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COVID-19: Shareholder and corporate disputes

COVID-19 and the rapid collapse in oil prices have caused significant economic contraction and uncertainty. This difficult landscape may be fertile ground for a proliferation of corporate, director and shareholder disputes, particularly in Alberta. This bulletin provides a brief overview of certain areas of dispute that corporate stakeholders should be aware of in the wake of COVID-19.

Summary - What you need to know

  • Claims against directors and officers: Responding and adjusting to COVID-19 requires making critical decisions on expedited timelines. This may lead to an increase in claims alleging that directors and officers breached their duties to exercise care, diligence, and skill and/or to act honestly in the best interests of the corporation.
  • Shareholder oppression claims: Difficult financial decisions may result in reduced dividends or loss of share value. Decisions that are not applied fairly, and that disregard or prejudice reasonable stakeholder expectations, can trigger oppression claims.
  • Derivative actions: The current economic contraction may lead to scenarios where corporations have been wronged but are unable to fund litigation. Should a corporation fail to pursue litigation, shareholders may seek to pursue litigation on behalf of the corporation.
  • Dissent rights and share valuations: Fundamental strategic decisions made by a corporation may trigger shareholder dissent rights. In the current market conditions, dissent rights may lead to contested share valuations, which will be complicated by the recent volatility in the stock market.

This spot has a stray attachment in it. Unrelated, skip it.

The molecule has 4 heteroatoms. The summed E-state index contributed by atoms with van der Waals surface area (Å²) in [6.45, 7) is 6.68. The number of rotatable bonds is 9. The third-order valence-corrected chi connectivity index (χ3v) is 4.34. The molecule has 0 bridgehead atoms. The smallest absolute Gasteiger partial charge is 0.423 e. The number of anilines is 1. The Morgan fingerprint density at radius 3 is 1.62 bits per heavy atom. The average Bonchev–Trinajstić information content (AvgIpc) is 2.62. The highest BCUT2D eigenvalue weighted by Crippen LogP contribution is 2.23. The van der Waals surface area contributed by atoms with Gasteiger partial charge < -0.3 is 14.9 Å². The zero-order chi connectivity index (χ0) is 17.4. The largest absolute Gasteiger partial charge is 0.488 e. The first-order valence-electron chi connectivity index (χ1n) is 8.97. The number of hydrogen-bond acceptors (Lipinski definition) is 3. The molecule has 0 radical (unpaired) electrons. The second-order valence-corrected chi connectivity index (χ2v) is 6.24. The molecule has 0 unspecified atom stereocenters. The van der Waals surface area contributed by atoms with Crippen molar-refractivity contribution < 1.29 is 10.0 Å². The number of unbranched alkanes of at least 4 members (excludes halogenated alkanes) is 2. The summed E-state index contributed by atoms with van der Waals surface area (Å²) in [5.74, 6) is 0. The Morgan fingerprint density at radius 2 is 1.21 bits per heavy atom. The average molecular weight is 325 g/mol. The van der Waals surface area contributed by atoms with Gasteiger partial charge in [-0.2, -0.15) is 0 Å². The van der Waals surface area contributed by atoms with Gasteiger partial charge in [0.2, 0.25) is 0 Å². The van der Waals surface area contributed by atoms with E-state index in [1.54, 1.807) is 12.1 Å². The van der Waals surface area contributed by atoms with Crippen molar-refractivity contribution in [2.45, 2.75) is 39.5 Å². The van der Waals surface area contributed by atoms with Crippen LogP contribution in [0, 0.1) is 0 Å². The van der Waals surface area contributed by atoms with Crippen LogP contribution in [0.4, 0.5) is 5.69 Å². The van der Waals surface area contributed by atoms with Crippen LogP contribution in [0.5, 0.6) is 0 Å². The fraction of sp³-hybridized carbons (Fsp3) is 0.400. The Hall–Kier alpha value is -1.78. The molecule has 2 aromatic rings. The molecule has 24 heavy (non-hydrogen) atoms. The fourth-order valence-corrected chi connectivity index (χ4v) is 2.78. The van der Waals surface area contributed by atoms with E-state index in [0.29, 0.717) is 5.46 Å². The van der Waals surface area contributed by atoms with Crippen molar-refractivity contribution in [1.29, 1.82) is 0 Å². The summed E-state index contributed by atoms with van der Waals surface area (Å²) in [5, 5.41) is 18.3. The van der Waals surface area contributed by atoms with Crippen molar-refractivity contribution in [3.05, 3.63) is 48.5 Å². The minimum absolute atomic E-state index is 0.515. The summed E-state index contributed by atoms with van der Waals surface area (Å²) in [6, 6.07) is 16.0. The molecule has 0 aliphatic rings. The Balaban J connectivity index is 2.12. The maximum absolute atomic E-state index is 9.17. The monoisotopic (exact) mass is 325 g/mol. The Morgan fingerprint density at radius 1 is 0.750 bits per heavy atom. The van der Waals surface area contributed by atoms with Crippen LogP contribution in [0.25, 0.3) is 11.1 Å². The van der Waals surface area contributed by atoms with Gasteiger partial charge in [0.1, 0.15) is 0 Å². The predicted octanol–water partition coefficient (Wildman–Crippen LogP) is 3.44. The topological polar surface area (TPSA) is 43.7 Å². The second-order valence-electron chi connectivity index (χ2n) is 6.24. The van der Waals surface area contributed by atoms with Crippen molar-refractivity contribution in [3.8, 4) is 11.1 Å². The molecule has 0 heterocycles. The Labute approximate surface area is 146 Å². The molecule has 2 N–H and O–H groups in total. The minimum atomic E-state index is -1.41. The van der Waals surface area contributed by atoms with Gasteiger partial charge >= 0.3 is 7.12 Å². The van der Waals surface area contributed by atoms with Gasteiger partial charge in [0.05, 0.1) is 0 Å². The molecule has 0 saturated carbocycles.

• Shotgun clauses and liquidity challenges: The economic environment may lead to depressed valuations and liquidity shortages. Shareholders with greater access to liquidity may take advantage of this environment by exercising contractual buy-sell rights built into shareholder, partnership and joint venture agreements, which may lead to disputes.
  • Leadership challenges: The current economic environment may also prompt an increase in corporate leadership challenges by disgruntled shareholders. Those disputes may increasingly end up before the court on an urgent basis.

Claims against directors and officers

Stakeholder claims against directors and/or officers of corporations could increase in the wake of COVID-19.

What you need to know:

  • Directors and officers have a duty to exercise the care, diligence, and skill of a reasonably prudent individual and a fiduciary duty to act honestly and in good faith with a view towards the best interests of the corporation. The duty of care may extend to stakeholders of the corporation, such as shareholders, creditors and other parties.
  • Directors may be personally liable for certain liabilities of the corporation, including employee wages, employment-related source deductions, taxes and environmental liabilities.
  • Directors or officers may also be personally liable if they enter into certain transactions with the corporation on the eve of formal insolvency proceedings.